Maryland parish helps sister parishes in Nicaragua amid increasing unrest

A mission team from St. John Vianney Parish in Prince Frederick, Md., stands outside of a house built through a partnership between the U.S. Catholic parish and a sister Catholic parish in Esteli, Nicaragua. (CNS photo/courtesy St. John Vianney Parish)

By Kelly Sankowski 
Catholic News Service

PRINCE FREDERICK, Md. (CNS) — For many parishioners of St. John Vianney Catholic Church in Prince Frederick, the violence happening in Nicaragua is more than just headlines flashing across the screen.

“The parish here is impacted by it a lot,” said Father Dan Carson, the parish’s pastor. “People (are) constantly asking about it.”

For 10 years, the parish has been working with sister parishes in San Juan de Limay and more recently in Esteli to build homes for the poorest of the poor in Nicaragua. The parishioners of St. John Vianney raise money to build simple brick and mud houses, which cost about $2,600 each, and then send the funds to their sister parish.

Since there is so much unemployment in Nicaragua, Don Mueller, the parishioner who leads the project, said the group does not go down to build the houses themselves, but instead pays a foreman and two workers to do the building, assisted by the volunteer labor of the people receiving the house.

Each house is 20-by-20 feet, which is roughly the size of a master bedroom in the United States, and has no electricity, indoor plumbing or running water. Nevertheless, Father Carson and Mueller both recalled how the people receiving the house say it is like a mansion to them, since they have often been living in three sided shelters made out of things like sticks and plastic bags.

Since St. John Vianney began this work in 2008, they have built about 450 houses.

“People who have nothing really treasure their faith, family and friends,” said Father Carson told the Catholic Standard, newspaper of the Archdiocese of Washington. “They have a joy that we don’t in our country because we have so much stuff. They just appreciate the little things.”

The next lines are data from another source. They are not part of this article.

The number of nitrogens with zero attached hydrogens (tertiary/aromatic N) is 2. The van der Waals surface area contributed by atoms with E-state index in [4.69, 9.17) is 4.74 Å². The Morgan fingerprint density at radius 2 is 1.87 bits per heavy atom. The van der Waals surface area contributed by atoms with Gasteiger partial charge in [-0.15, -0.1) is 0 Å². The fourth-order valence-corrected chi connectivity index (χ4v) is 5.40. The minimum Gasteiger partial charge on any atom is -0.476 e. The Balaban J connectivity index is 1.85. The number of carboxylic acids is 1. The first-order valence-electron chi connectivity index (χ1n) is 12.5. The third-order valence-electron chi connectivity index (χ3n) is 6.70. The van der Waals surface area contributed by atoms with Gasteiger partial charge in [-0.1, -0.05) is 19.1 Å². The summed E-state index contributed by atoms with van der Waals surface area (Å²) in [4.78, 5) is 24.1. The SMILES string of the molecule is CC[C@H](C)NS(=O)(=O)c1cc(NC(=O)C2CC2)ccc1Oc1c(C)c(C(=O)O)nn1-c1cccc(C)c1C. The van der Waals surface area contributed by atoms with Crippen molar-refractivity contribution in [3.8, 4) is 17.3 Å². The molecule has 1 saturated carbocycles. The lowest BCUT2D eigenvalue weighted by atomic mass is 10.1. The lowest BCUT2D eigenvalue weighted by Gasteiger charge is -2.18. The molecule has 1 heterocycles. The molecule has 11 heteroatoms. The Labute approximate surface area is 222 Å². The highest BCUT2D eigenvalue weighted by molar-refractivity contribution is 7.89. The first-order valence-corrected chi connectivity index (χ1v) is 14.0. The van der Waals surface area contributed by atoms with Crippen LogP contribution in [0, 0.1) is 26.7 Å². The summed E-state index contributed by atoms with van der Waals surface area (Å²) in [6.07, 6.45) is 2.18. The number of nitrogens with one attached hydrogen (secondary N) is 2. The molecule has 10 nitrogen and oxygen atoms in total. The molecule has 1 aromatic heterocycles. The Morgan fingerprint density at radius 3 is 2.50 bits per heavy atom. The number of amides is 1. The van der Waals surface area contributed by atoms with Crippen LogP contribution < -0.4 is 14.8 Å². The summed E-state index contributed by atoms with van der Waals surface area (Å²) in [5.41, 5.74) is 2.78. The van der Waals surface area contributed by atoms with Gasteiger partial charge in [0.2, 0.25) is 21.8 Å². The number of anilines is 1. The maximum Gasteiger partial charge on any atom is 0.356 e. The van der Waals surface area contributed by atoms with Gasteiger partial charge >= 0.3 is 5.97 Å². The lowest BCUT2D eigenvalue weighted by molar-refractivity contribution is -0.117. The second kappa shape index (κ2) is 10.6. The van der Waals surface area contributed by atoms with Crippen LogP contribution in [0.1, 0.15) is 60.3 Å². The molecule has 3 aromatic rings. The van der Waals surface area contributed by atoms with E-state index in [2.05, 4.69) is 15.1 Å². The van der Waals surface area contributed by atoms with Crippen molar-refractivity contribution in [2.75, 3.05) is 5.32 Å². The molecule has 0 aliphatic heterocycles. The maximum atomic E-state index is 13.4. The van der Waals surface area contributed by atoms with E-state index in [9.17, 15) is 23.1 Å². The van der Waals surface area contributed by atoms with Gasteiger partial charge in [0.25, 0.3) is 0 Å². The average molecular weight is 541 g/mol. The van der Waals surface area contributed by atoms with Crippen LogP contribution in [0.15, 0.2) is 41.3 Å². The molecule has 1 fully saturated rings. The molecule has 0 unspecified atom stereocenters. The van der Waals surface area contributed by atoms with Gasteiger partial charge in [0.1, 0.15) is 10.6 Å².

Mueller takes about two trips per year down to Nicaragua, along with a group of eight to 12 other parishioners, to visit with the families whose homes have been built and to pray with the committee that helps select the families who are receiving homes.

“Our only rule is it has to be the poorest of the poor, without regard to race, religion politics or anything like that,” said Mueller. “The committee looks at everybody and decides who is the poorest of the poor.”

Their last trip was in January, and it was Father Carson’s first time there, since he had been newly appointed to the parish. While they were there, he blessed the newly constructed homes.

Mueller recalled the faithful dedication of the people who they have met in Nicaragua, who often live in remote areas. One man in particular whom they had met hiked three and a half hours with his guitar in order to get to the church to sing at Mass on Sunday.

The group from St. John Vianney had intended to take another trip this summer, but could not go because of safety concerns. The housing program continues to operate, even though the parishioners from St. John Vianney are unable to go visit the parishes and families.

In recent months, unrest in the country has increased, with police and paramilitaries killing people who are peacefully protesting the regime of the country’s president, Daniel Ortega. Many of the protesters are young students.

Since the protests began April 12, the death toll has reached 448, according to human rights groups in the country. Ortega has labeled Catholic clergy as enemies and those supporting them as terrorists.

Bishop Juan Abelardo Mata Guevara of Esteli, whom the St. John Vianney group always visits when they go to Nicaragua, has been attacked and shot at on multiple occasions. As far as they know, the parishioners of their two sister parishes are still OK.

“Bishop Mata has become a friend over the years,” said Mueller. “He has been attacked and shot at and threatened by the government and that really hurts. I consider him a friend, he has been to the states, he has been to our parish, he has been to my house.”

To help their friends from afar, donors from St. John Vianney Parish sent $20,000 to Bishop Mata to be used at his discretion for emergency purposes, which they sent in small installments so as not to raise suspicion.

Just a day after the money arrived, Ortega ordered the public hospital not to treat injured protesters, so Bishop Mata treated them at the medical school he had opened, with medicine bought with the money that St. John Vianney had sent.

“He called it a miracle that the money had just arrived the day before,” said Mueller.

Now, the Nicaraguan government has declared any doctor who treats injured protesters a terrorist.

St. John Vianney raised $464 for the housing project with a recent fundraiser at the parish picnic. Also, in solidarity with those facing violence, the parish is praying the prayer of St. Michael as the bishop and priests in Nicaragua say the same prayer.

Father Carson remarked that the circumstances are particularly sad for such a poor country, where it is tough “to see the people that have nothing there hurt even more.”

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Sankowski is on the staff of the Catholic Standard, newspaper of the Archdiocese of Washington.

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